More On Cloud Middleware
Sinclair’s recent post Cloud Middleware: The Language Shared by Network Engineers and Developers posits that the cloud space has seemingly maintained a bias towards infrastructure offerings (IaaS) and is now at an “inflection point” where a common layer – the cloud middleware layer – will be required by developers and network managers alike to, as Jeff Kaplan puts it: Bridge the Great Divide in Cloud Computing. I’d like to expand on this theme.
I help ISVs with their plans to move to the cloud every day. I work with dedicated SaaS teams made up of developers writing code simultaneously with IT staff planning for app rollouts and operations. I’m fortunate in that they’ve chosen SaaSGrid as cloud middleware, and as such, have already chosen to bridge the “great divide” for their project. However, what I find very interesting in particular, is how keen ISVs are to avoid making permanent decisions when it comes to infrastructure and hosting – especially early on in the project. ISVs habitually tackle “easier“ problems first, and familiarity on the development side means that their developers take on the role of the hare, while IT staff takes a slow and more calculated tortoise-like approach. ISVs I’ve worked with spend a disproportionately large amount of time laboring over the specifics of the infrastructure on which their app(s) will run, even while their development teams move forward swiftly. Developers are eager to get rolling, while network managers maintain furled brows. It makes sense when you think about it – they’ve all been a part of software companies that know their specific problem domain well. Developers are already comfortable innovating in their space, the cloud is just a new arena. Where experience fails these ISVs, and where they become overly thoughtful and even guarded, is in deciding how to become a service provider – how to host an application as a service.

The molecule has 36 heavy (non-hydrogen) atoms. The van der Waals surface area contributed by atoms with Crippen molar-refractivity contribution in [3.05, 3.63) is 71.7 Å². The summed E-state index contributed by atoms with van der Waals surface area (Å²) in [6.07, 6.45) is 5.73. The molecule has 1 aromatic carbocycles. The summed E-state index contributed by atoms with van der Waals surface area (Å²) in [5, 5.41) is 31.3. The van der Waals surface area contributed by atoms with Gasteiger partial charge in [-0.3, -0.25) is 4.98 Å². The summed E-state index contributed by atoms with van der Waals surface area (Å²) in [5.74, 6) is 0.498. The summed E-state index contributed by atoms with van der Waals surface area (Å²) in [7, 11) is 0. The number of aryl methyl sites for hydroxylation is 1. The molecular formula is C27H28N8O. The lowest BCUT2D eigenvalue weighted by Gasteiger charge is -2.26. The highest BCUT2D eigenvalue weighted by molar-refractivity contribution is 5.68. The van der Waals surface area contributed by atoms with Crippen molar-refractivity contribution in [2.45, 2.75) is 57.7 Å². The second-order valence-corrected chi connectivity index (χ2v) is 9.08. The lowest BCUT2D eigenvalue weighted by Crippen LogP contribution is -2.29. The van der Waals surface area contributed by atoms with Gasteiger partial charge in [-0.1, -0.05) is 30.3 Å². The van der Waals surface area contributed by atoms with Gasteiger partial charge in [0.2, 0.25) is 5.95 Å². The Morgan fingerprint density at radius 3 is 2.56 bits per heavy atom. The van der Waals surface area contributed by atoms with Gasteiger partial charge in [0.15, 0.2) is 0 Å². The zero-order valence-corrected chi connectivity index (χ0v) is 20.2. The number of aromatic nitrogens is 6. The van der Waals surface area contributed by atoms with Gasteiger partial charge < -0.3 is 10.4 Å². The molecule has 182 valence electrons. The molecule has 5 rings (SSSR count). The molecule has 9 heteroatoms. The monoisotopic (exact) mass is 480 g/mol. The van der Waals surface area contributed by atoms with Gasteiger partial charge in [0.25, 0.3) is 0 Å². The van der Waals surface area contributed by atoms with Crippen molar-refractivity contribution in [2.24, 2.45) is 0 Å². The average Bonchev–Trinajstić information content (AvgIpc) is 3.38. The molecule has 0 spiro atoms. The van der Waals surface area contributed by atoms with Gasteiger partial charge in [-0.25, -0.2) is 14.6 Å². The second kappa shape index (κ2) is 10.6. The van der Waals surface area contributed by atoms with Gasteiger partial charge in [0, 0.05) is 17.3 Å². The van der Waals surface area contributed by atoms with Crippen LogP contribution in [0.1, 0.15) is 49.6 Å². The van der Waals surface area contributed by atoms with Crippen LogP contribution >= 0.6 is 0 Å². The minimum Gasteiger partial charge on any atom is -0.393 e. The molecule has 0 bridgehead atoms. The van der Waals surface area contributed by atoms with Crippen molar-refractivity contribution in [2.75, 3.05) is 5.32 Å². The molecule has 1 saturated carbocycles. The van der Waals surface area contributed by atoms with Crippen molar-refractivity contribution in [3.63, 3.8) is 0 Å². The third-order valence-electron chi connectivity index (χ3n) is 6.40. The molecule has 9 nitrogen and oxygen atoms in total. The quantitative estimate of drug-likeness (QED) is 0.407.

The tendency for ISVs to think of development and deployment serially (“Keep writing code, we’ll know how to deploy it by the time it’s ready”), exposes them to costly deploy-time unknowns. Allowing this disconnect starts a technical debt timer that runs the course of their project’s development phase. I’m not saying that ISVs should accelerate their decisions on infrastructure to match the speed at which they develop – I’m saying that they need a buffer in the form of linkage between development and deployment that is present from day one of their project.
Unfortunately, across the industry this is also currently where they experience the largest gap. The trouble with many current cloud offerings and managed hosting services is that they require host apps to speak their language. Or, worse yet, they require the host apps to maintain knowledge of the cloud infrastructure itself – “Which hypervisor am I running on?” is not a question an application should have to ask at any point in it’s development or production lifespan; and 99% of the time it’s an unanswerable question on day one. These requirements just add to the pile of work already on ISVs’ plates and essentially require that they make awkwardly timed deployment decisions (which they are hesitant about) at the onset of their project’s development. And while some ISVs can manage (and maybe afford) the added workload, there is still a lingering trepidation – a hesitance to commit. Most likely the fear is that baking infrastructure knowledge into application code hinders portability and removes any agility. In response, I find many teams asking these cloud providers and even their own IT personnel “Why can’t the infrastructure speak my language?” As Sinclair points out, the answer lies in a common layer, a way for application architecture (developers) and infrastructure (network ops) to speak a common language; a way for the two largest pieces of a SaaS project to move forward in unison – this is cloud middleware.
Becoming a successful service provider mandates a symbiosis between application architecture and hosting infrastructure – but that doesn’t mean developers need to learn infrastructure or IT staff must learn architecture. Instead, we have technologies such as SaaSGrid to “bridge the great divide”.
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